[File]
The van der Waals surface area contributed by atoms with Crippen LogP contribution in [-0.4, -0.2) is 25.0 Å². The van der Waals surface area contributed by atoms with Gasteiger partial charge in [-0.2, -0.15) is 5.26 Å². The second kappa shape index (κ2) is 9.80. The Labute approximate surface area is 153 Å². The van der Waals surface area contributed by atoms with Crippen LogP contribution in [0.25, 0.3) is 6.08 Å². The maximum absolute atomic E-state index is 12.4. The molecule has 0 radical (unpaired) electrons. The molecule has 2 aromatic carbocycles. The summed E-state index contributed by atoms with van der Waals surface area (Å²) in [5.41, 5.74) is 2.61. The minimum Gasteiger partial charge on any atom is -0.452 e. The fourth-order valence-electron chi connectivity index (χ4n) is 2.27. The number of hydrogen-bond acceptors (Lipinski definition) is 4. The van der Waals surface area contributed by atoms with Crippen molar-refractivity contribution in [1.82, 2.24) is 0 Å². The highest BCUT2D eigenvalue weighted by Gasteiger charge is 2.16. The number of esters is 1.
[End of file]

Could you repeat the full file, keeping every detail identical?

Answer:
The van der Waals surface area contributed by atoms with Crippen LogP contribution in [-0.4, -0.2) is 25.0 Å². The van der Waals surface area contributed by atoms with Gasteiger partial charge in [-0.2, -0.15) is 5.26 Å². The second kappa shape index (κ2) is 9.80. The Labute approximate surface area is 153 Å². The van der Waals surface area contributed by atoms with Crippen LogP contribution in [0.25, 0.3) is 6.08 Å². The maximum absolute atomic E-state index is 12.4. The molecule has 0 radical (unpaired) electrons. The molecule has 2 aromatic carbocycles. The summed E-state index contributed by atoms with van der Waals surface area (Å²) in [5.41, 5.74) is 2.61. The minimum Gasteiger partial charge on any atom is -0.452 e. The fourth-order valence-electron chi connectivity index (χ4n) is 2.27. The number of hydrogen-bond acceptors (Lipinski definition) is 4. The van der Waals surface area contributed by atoms with Crippen molar-refractivity contribution in [1.82, 2.24) is 0 Å². The highest BCUT2D eigenvalue weighted by Gasteiger charge is 2.16. The number of esters is 1.